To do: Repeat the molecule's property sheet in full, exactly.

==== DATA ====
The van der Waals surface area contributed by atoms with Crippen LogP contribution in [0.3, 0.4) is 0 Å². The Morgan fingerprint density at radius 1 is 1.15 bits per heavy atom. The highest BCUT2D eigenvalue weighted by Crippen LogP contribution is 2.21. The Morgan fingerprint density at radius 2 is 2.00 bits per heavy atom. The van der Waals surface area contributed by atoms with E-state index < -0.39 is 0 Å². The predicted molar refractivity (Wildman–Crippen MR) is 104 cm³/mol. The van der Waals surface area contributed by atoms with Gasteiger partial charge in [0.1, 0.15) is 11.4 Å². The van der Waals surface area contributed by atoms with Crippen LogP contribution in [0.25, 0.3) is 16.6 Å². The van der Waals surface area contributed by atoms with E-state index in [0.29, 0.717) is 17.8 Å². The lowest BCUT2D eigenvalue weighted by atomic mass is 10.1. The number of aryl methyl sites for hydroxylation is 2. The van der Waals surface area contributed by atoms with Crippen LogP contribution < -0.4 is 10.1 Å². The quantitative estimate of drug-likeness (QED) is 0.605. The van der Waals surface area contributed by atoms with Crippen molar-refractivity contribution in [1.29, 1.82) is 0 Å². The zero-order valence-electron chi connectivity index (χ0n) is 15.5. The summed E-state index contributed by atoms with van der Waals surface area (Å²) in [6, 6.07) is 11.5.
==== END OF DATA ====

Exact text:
The van der Waals surface area contributed by atoms with Crippen LogP contribution in [0.3, 0.4) is 0 Å². The Morgan fingerprint density at radius 1 is 1.15 bits per heavy atom. The highest BCUT2D eigenvalue weighted by Crippen LogP contribution is 2.21. The Morgan fingerprint density at radius 2 is 2.00 bits per heavy atom. The van der Waals surface area contributed by atoms with E-state index < -0.39 is 0 Å². The predicted molar refractivity (Wildman–Crippen MR) is 104 cm³/mol. The van der Waals surface area contributed by atoms with Gasteiger partial charge in [0.1, 0.15) is 11.4 Å². The van der Waals surface area contributed by atoms with Crippen LogP contribution in [0.25, 0.3) is 16.6 Å². The van der Waals surface area contributed by atoms with E-state index in [0.29, 0.717) is 17.8 Å². The lowest BCUT2D eigenvalue weighted by atomic mass is 10.1. The number of aryl methyl sites for hydroxylation is 2. The van der Waals surface area contributed by atoms with Crippen LogP contribution < -0.4 is 10.1 Å². The quantitative estimate of drug-likeness (QED) is 0.605. The van der Waals surface area contributed by atoms with Crippen molar-refractivity contribution in [1.29, 1.82) is 0 Å². The zero-order valence-electron chi connectivity index (χ0n) is 15.5. The summed E-state index contributed by atoms with van der Waals surface area (Å²) in [6, 6.07) is 11.5.